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If you ever play the game it's easy to conclude that blocks dimensions vary, otherwise the occurrence of loose blocks would be symmetric/regular when the tower initially built.

However, I was unable to find any reference to that fact anywhere in internet (apart a vague mention in this paper).

Hence, the question. Are all blocks exactly equal, and if no, what are exact sizes? How many different sizes of blocks are used? And as importantly, how do you know this?

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More circumstantial evidence, from an interview with Leslie Scott, creator of Jenga: Concentrate on individual moves, rather than deploying a strategy. "Each brick is a slightly different size and weight, so every time you assemble a tower of bricks it's a different game." Interesting question! –  ire_and_curses Aug 14 '12 at 16:38
    
@ire_and_curses: thank you, this is indeed interesting and it backs up my suspicion that there are differences. However it could be that it's a "manufacturing secret" so that people could not make copies left and right. And if this is the case it's unlikely we will be able to definitely confirm this or rule this out. –  zespri Aug 14 '12 at 17:21
    
@ire_and_curses if you copy your comment to an answer I'll happily accept it. –  zespri Nov 24 '13 at 7:17
    
Thanks, but I don't think it's enough to be the answer. I'd like to see some detailing of the differences to have definitive proof. –  ire_and_curses Nov 29 '13 at 5:45
    
@ire_and_curses, it's, of course, up to you, but my opinion that one of the strengths of the stack exchange platform is that you can receive an answer "as good as it gets" meaning that sometimes only a handful of people can give an authoritative answer and they are not around to give it. It's often the case on StackOverflow when the question is "why [a well-known framework] implemented this design decision". An answer to this question rarely can be backed up by facts if you are not the designer. Still they are very useful. –  zespri Nov 30 '13 at 20:52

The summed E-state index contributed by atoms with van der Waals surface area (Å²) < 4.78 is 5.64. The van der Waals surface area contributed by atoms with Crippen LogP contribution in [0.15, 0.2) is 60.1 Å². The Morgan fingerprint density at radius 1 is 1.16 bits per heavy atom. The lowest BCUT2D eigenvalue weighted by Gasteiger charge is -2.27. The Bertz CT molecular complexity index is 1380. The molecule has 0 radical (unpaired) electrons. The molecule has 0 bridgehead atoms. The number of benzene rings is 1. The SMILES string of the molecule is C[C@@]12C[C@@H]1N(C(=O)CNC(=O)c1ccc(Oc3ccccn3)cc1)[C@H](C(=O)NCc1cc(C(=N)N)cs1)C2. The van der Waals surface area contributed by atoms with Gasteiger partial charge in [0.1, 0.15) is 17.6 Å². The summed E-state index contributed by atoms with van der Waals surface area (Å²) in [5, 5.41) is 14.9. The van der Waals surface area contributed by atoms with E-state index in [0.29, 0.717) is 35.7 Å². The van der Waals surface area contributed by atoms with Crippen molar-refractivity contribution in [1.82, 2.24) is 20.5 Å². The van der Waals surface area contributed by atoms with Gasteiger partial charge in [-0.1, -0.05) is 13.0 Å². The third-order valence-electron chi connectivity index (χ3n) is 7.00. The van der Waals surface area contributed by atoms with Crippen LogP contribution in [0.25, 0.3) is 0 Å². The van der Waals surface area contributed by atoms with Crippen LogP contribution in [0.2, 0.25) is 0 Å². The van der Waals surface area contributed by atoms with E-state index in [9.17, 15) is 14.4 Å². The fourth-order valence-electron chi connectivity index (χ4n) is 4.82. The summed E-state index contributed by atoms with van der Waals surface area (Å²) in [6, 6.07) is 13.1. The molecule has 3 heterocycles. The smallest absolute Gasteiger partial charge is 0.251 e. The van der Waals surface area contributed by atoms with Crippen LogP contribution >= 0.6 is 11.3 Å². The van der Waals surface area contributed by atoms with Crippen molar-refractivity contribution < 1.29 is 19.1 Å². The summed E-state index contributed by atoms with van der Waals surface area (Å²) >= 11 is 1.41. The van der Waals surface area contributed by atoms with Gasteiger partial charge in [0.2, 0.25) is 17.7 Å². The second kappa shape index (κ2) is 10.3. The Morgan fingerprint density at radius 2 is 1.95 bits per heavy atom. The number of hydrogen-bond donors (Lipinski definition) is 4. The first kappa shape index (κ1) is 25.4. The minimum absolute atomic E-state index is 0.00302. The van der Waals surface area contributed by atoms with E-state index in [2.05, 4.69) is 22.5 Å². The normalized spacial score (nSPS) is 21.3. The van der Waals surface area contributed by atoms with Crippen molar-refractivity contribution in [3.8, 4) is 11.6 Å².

2 Answers 2

First off: nothing is "exact." I mean literally nothing. Even if the machine is set to be exact...it probably is... hardwood (yes, it is a compound word) will vary because it is a natural thing. Every piece absorbs moisture at a slightly different rate and has natural variations. Even if they were made of aluminum, nothing is exact and there will be statistical variations that could be in the 5th decimal place, but nothing is exact. Anyway, it is a game. That is the point. It is meant to be slightly off.

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I do not believe that the block dimensions vary much, except because of manufacturing error. The Wikipedia page states that the blocks are:

Each block is three times as long as its width, and one fifth as thick as its length 1.5×2.5×7.5 cm (0.59×0.98×3.0 in).

And the official website states:

A classic Jenga game consists of 54 precision-crafted, specially finished hard wood blocks.

I disagree with your assertion that, "blocks dimensions vary, otherwise the occurrence of loose blocks would be symmetric/regular when the tower initially built." If the dimensions were the same, but the weight varied, the weight would not be evenly distributed throughout the tower. That aside, you are probably correct that the blocks are not all exactly the same size.

Only one size block is manufactured, but because machines that cut the wood have certain tolerances (probably in 10s or 100s of microns), you cannot get a perfect cut. Even if you could, the wood surface isn't flat anyway. The ridges of the grain are very deep, as can be seen in this scanning electron microscope images. Finishing the wood would make some of these differences disappear, but even that wouldn't be perfect.

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In the paper I'm linking, it says For the actual game, the exact physical dimension of each individual block varies. Do you think it means something different? The wikipedia and the jenga links, I've seen, but I'm not convinced. I suspect that this may talk about block dimensions before added variance. –  zespri Aug 14 '12 at 14:10
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@zespri, I don't doubt that statement. See mine, ", but because machines that cut the wood have certain tolerances (probably in 10s or 100s of microns), you cannot get a perfect cut." When you can start manufacturing molecularly identical trees, and have a saw that can make precision cuts at the atomic level, we can start talking about identical blocks, until then it is true that all blocks vary in size. –  user1873 Aug 14 '12 at 14:17
    
You could never prove that any two blocks are the same size because their size is constantly changing as the outer layers of atoms flow. Since you can never prove their size is exactly the same, you must then decide how exact do you want to be? I've always found them to be exactly the same size, but my investigation had a wide margin of what 'exact' means. –  corsiKa Jul 12 '13 at 15:43

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